Swelling concerns surrounding the U.S. and global economy turmoil led to slumping stock and energy markets Monday. The Dow Jones Industrial Average — which was down as much as 800 points earlier in the day — finished Monday down 369 points, while November crude futures shaved $6.07 to close at $87.81/bbl and November natural gas futures broke below support just above $7 to close at $6.835, down 52.3 cents.

It also turned into a day for records. The Dow Jones Industrial Average closed beneath the pivotal 10,000 level for the first time since October 2004. The crude futures settle Monday was the first time a prompt-month contract closed below $90/bbl in eight months. On Feb. 7 the March 2008 crude contract closed at $88.11/bbl. Over in natural gas, the November settle well under $7 broke the recent $7 to $8 trading range, which had dominated for the entire month of September.

“It is very apparent that people do not have a whole lot of faith that the Wall Street bailout will be able to rescue the entire economy,” said a Washington, DC-based broker. “The effects could be seen everywhere, not just on the stock market. November natural gas futures broke below support at $7.028 and continued to punch below $7 pretty convincingly. Tie that together with another big down day in crude and I think what we are seeing on the whole is a liquidation of anything that can be turned into cash. People are not even asking for a price. Instead, they are just asking if they can just get all 100 [orders] done.”

The broker took issue with the idea that crashing energy futures values were a result of demand reduction fears due to the economy crisis. “Who has money to bet on the prediction that demand will go down?” he asked. “Who is left with risk capital to spare? Some of the funds that are left might be doing that, but there are a lot of funds that have gone under with this economy turmoil. I think most of what we are seeing is a whole lot of people in a lot of pain just trying to figure out how to get out of their positions. We’ve seen open interest plummeting, so while there might be somebody who is putting on shorts advantageously, there are not a lot of people who can still play.”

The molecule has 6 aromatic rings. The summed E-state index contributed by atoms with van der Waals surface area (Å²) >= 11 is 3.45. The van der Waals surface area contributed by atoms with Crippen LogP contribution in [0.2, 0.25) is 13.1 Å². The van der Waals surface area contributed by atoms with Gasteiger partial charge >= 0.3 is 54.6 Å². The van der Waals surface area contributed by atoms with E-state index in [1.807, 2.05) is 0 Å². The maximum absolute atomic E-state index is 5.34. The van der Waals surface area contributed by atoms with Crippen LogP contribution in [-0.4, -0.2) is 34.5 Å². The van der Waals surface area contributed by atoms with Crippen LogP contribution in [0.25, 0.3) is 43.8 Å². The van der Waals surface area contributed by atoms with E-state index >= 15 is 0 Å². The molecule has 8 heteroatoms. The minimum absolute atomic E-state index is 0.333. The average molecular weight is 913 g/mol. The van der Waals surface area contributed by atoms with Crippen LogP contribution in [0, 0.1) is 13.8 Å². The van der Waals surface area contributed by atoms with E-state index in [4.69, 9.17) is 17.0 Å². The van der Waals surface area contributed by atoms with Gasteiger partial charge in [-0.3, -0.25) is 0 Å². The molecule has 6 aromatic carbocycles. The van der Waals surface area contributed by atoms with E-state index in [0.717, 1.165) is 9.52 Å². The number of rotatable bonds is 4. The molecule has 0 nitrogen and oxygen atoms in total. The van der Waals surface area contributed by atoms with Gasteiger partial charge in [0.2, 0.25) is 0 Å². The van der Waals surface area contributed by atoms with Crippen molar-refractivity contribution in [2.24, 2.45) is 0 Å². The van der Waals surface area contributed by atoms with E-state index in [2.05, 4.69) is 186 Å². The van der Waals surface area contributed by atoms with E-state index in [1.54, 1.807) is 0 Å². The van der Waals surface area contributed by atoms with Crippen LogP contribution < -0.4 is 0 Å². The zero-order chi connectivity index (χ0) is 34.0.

Predicting the market’s next move, the broker said the break of $7 opens the door. “We could definitely see yet lower prices here,” he said. “One Elliot Wave count has the possibility of getting below $5. I don’t think we’ll get there [Tuesday], but it is certainly on the table. We broke through support Monday and we did it convincingly, so the day’s news was decidedly bearish.”

With little in the way of weather developments on the horizon, analysts are assessing the impact of the financial rescue package passed last week by Congress. “Congress has just passed the bailout bill. The energy markets are selling off and the stock markets are failing to move higher,” observed Mike DeVooght of DEVO Capital. The way DeVooght sees it, there is little likelihood that the financial package is going to increase energy demand — and by extension firming, if not higher, prices.

“The fact is, this bailout is unlikely to generate any new demand for the energy markets. It is, in fact, reinforcing just how weak the world economies are. Before we see any significant rebound in demand, we will have to see significantly lower prices. Once you turn off demand and change consumer buying habits, it usually takes a considerable amount of time and sharply lower prices to bring buyers back. OPEC discovered this the hard way in the mid-90s,” he said Monday.

Others echo the concern of DeVooght. “I think the [natural gas] market is in a period of change. Nobody knows what that’s going to look like, yet and there is a lot to be determined in this market,” said George Ellis, director, Bank of Montreal. “I think you cannot accurately predict price direction until we get the financial markets squared away. There is so much going on right now that it is impossible to determine what the state of the industry is going to be on the back end of all this.”

Currently DeVooght is looking for an opportunity to initiate sell hedges. At present he counsels trading accounts and end-users to stand aside, and producers to hold a long winter 2008 $10 put position established earlier at 65 cents.

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